© 2012 Tyjuana Wilson
When the accounts of some 8 million LinkedIn and eHarmony users were hacked, there was great concern, rightfully so, for those 8 million. Many of these account holder are business owners and singles (hopefully!) who rely on these sites to connect with others, others who could change lives — from a new job, to a new marriage proposal.
So here we are, with a laptop, tablet or smartphone in tow, sharing personal information, on public WIFI networks found in coffee shops, fast food eateries or schools. We haven’t personally experienced anything which causes our panic buttons to sound — beyond an outrageous email filled with misspellings and Nigerian addresses — so we become relaxed, at best. Until word about the 8 million victims reaches the nightly news.
But what if a portion of those 8 million accounts are owned by affiliate marketers? This would mean that the issue of a security breach has reached millions more. In fact, an affiliate program with security issues should scare everyone involved, from the marketers, to the program leaders. Fortunately, there are safeguards in place to protect everyone, if one is willing to take action:
Change passwords regularly. Sure, this is common sense but many will admit to only changing their passwords when there is news of a security breach. Many employers implement systems which require you to change your passwords every 60-90 days. Why not take the initiative and put something in place for your own business’ sake?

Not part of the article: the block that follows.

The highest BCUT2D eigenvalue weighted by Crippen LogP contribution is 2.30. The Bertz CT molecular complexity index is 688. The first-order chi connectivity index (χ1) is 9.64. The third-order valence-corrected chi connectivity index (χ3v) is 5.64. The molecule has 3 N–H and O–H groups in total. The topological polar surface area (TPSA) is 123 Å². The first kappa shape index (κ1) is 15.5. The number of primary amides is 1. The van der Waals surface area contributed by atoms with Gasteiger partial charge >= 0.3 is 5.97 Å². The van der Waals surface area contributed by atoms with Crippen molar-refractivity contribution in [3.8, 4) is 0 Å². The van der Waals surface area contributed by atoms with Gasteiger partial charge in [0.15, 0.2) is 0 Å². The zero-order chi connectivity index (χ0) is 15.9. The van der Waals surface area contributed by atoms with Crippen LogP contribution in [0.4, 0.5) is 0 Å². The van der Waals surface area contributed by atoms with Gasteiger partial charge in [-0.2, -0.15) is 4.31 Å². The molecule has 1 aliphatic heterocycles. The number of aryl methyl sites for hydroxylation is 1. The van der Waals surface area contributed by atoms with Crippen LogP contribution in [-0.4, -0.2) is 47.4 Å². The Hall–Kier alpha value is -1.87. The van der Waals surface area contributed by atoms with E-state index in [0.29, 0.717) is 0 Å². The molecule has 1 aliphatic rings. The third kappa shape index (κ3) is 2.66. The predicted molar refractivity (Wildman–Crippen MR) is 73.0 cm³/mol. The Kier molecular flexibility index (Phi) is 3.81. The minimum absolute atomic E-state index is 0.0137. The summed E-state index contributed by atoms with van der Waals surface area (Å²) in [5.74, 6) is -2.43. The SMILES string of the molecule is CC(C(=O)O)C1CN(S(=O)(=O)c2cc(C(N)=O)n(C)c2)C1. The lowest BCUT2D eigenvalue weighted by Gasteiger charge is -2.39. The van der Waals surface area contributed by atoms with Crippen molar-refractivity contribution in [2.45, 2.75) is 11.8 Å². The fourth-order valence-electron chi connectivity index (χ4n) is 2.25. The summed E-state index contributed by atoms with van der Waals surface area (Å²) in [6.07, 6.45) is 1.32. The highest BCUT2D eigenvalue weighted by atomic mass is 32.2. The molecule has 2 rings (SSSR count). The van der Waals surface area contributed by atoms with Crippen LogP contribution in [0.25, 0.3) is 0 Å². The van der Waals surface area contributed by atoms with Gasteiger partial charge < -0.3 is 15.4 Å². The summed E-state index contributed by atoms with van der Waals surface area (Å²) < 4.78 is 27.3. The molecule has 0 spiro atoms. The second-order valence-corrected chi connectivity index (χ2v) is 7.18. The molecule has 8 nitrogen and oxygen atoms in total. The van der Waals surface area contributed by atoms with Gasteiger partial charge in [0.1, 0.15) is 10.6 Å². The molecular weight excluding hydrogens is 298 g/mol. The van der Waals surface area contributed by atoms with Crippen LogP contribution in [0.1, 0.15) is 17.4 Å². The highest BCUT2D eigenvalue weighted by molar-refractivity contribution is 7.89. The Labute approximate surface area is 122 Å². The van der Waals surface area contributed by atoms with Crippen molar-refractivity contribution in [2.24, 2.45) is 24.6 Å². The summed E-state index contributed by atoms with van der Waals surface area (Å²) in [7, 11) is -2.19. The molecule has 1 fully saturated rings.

Don’t share passwords. (If you must share, share with caution.) Sadly, everyone on your team, is not on your side. Only share your passwords with those who have earned YOUR trust.
Update your antivirus software. Updating your antivirus software is crucial! You’d be surprised how many new viruses are found daily. Old versions of your software is no match for these newly-birthed attacks.
Affiliate marketers who exercise caution online will not only protect their own business. They will save countless others from the potentially damaging effects of phishing, identity theft and personal information sharing.
Tyjuana Wilson is a freelance writer, copywriter and consultant who provides to small business owners: articles, press releases, website/blog content, newsletter copy, and more. More importantly, she is also watching her 14-year-old diva, Tyra, grow before her eyes. Click here and check out Ty’s e-book, “What to blog about…” for free.By the way, if you’re new here then I’d like to invite you to join my friend list by putting your name and primary e-mail address in the little boxes below. Thank you! DH.